HOME
          
LATEST STORY
Newsonomics: BuzzFeed and The New York Times play Facebook’s ubiquity game
ABOUT                    SUBSCRIBE
March 20, 2014, 1:29 p.m.
polarbears-cc

What’s next for the team behind Syria Deeply? Arctic Deeply

“It’s underreported, it’s highly consequential, and there are many layers of complexity,” says Lara Setrakian, Syria Deeply’s co-founder.

Syria isn’t the only news topic worth going into Deeply.

Since Syria Deeply, a news site solely focused on covering the crisis there, went live in late 2012, Lara Setrakian hasn’t hid the fact that she wants to create additional sites that closely cover specific topics. At Columbia’s Tow Center, she’s been engaged in a research project around the idea of news sites that cover a single subject in depth. News Deeply, the media company the former ABC News and Bloomberg TV correspondent cofounded, has considered plenty of topics to focus on, but later this year it plans to launch its next platform: Arctic Deeply.

With climate change causing rising temperatures and melting ice caps, what’s occurring in the Arctic region is an “ideal candidate” for Deeply to take on as its next platform, Setrakian told me, as it brings in topics ranging from the environment to geopolitics.

“It’s underreported, it’s highly consequential, and there are many layers of complexity,” she said. “Most importantly, for me, I have a certain catchphrase I’ve coined with our team — that we should be covering species-level issues. If it’s a species-level issue, and we’re not seeing it adequately covered in the news cycle, than that makes it a candidate.”

Other candidates for the Deeply treatment? Possibly Congo, Myanmar — or even Alzheimer’s. But they’re focused on not growing too quickly, Setrakian said. Deeply is most concerned with continuing to build its Syria site while it gets Arctic Deeply off the ground. “The most important thing is choosing one and focusing on execution until we find that it’s reached an adequate level of development,” Setrakian said.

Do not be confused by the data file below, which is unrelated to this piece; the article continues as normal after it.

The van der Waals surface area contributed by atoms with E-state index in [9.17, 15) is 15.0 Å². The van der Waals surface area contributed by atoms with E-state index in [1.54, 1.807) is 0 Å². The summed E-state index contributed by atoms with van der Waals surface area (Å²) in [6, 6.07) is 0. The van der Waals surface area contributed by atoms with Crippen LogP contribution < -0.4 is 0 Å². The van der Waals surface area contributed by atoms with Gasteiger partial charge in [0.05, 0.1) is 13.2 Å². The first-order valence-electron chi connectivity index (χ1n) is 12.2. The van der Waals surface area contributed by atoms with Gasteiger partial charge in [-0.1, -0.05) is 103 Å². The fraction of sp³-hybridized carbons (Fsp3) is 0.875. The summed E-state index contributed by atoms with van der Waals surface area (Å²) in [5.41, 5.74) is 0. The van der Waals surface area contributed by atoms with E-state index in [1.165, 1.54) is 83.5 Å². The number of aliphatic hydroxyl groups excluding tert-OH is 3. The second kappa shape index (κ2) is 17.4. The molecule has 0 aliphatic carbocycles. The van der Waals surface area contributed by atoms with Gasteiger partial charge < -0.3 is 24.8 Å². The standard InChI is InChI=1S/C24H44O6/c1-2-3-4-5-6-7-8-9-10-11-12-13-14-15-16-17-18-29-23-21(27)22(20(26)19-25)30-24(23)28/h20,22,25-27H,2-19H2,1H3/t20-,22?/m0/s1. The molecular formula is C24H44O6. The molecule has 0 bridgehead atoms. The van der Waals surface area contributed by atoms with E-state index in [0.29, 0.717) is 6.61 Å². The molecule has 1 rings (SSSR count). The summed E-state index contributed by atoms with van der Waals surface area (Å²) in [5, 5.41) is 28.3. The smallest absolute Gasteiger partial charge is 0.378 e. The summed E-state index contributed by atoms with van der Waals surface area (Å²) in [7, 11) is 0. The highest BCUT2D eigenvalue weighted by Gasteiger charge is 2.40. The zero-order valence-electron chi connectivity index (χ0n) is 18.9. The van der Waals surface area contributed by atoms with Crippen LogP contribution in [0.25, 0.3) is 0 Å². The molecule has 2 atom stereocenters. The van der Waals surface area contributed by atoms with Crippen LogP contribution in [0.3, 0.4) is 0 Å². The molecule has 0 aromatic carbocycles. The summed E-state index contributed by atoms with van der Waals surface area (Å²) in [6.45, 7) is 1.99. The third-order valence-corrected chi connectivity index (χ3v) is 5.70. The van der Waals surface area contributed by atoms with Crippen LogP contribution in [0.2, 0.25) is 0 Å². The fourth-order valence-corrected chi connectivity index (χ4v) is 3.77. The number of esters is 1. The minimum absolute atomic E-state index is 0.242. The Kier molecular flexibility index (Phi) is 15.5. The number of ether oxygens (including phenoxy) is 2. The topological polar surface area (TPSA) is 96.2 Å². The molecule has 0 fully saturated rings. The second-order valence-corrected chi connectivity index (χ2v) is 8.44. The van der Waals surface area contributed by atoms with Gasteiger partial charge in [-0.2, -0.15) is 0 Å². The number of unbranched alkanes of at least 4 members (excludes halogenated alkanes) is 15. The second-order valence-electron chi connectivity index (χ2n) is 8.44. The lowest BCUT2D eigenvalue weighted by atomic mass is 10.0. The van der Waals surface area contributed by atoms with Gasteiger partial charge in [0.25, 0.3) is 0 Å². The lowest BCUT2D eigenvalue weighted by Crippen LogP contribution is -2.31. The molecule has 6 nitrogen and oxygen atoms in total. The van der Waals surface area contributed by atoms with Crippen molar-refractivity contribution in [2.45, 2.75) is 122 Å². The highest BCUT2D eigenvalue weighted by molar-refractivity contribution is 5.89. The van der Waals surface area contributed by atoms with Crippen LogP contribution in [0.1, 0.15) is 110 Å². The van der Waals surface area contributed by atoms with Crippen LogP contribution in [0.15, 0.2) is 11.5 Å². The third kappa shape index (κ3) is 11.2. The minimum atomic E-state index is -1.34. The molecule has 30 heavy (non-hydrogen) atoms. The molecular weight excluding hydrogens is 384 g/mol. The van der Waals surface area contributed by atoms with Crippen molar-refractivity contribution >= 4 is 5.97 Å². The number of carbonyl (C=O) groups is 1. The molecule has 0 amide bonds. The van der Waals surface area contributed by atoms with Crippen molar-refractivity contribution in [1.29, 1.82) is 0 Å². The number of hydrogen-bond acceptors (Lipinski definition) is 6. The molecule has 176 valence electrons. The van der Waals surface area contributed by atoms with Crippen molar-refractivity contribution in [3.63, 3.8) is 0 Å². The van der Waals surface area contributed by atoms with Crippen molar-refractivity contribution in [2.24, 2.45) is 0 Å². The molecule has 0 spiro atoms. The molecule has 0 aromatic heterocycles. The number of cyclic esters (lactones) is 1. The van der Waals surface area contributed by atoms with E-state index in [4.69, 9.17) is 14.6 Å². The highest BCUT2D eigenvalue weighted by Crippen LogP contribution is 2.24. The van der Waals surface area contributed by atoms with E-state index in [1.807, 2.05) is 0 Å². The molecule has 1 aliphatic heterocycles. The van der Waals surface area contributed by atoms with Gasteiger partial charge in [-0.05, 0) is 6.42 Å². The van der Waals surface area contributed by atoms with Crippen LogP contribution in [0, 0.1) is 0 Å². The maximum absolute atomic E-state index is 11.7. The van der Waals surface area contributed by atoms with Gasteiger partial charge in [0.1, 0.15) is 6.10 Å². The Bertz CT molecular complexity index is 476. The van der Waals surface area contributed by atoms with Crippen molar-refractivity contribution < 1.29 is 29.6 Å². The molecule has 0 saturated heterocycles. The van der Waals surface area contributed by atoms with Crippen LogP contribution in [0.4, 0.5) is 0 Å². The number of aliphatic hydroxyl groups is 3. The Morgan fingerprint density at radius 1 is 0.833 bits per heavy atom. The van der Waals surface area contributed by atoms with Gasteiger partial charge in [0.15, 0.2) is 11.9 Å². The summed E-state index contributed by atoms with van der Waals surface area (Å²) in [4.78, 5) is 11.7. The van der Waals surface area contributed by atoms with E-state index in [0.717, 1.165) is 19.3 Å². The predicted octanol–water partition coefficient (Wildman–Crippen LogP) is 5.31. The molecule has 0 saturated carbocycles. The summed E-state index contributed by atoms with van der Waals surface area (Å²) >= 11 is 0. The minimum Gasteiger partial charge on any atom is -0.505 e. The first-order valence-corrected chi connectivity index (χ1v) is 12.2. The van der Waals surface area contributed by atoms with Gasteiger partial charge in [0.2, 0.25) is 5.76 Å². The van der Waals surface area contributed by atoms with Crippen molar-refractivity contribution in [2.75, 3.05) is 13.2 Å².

Arctic Deeply’s main sponsor is the World Policy Institute, a New York-based think tank. Setrakian said she is in conversations with other think tanks and institutions, but would not disclose them since the deals aren’t final. Setrakian is also considering publishing Arctic Deeply content in languages other than English, but that will depend on who its other partners are. Similarly, Syria Deeply is in the process of developing an Arabic-language version that is slated to launch in the coming months.

Syria Deeply, on its best days, attracts 10,000 unique visitors, Setrakian said, but its content is also often crossposted on other partner sites, which allow more readers to view the content.

To that end, they also this week unveiled a redesigned Syria Deeply website which ditches WordPress for its own custom content management system. Setrakian said she believed the site had outgrown WordPress and its new system will allow it to more seamlessly display stories, maps, and timelines while allowing it to apply the framework to Arctic Deeply and its other future sites.

“We had, for example, the issue of bringing so many third-party widgets to bear and creating a modular design, which was sensible for a prototype but it slowed down our load time,” she said “It also made us very susceptible to whatever happened to each one of the third-party bits and pieces. So when it came to speeding up the user experience of our content, we felt that we needed to create something of our own.”